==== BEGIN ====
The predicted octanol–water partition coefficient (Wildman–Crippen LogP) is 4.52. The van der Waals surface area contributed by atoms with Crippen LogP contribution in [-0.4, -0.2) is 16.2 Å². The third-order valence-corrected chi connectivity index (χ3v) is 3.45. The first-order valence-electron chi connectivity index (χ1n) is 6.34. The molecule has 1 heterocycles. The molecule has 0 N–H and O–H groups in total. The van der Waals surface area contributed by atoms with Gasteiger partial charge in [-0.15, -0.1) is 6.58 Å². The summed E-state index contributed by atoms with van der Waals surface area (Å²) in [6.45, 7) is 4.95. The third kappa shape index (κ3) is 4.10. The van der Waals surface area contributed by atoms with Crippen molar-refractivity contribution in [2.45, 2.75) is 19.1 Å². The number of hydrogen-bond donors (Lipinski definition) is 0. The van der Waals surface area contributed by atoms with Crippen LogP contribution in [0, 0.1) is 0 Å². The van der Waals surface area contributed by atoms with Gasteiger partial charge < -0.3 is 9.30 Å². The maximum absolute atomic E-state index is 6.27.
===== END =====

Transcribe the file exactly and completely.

The predicted octanol–water partition coefficient (Wildman–Crippen LogP) is 4.52. The van der Waals surface area contributed by atoms with Crippen LogP contribution in [-0.4, -0.2) is 16.2 Å². The third-order valence-corrected chi connectivity index (χ3v) is 3.45. The first-order valence-electron chi connectivity index (χ1n) is 6.34. The molecule has 1 heterocycles. The molecule has 0 N–H and O–H groups in total. The van der Waals surface area contributed by atoms with Gasteiger partial charge in [-0.15, -0.1) is 6.58 Å². The summed E-state index contributed by atoms with van der Waals surface area (Å²) in [6.45, 7) is 4.95. The third kappa shape index (κ3) is 4.10. The van der Waals surface area contributed by atoms with Crippen molar-refractivity contribution in [2.45, 2.75) is 19.1 Å². The number of hydrogen-bond donors (Lipinski definition) is 0. The van der Waals surface area contributed by atoms with Crippen LogP contribution in [0, 0.1) is 0 Å². The van der Waals surface area contributed by atoms with Gasteiger partial charge < -0.3 is 9.30 Å². The maximum absolute atomic E-state index is 6.27.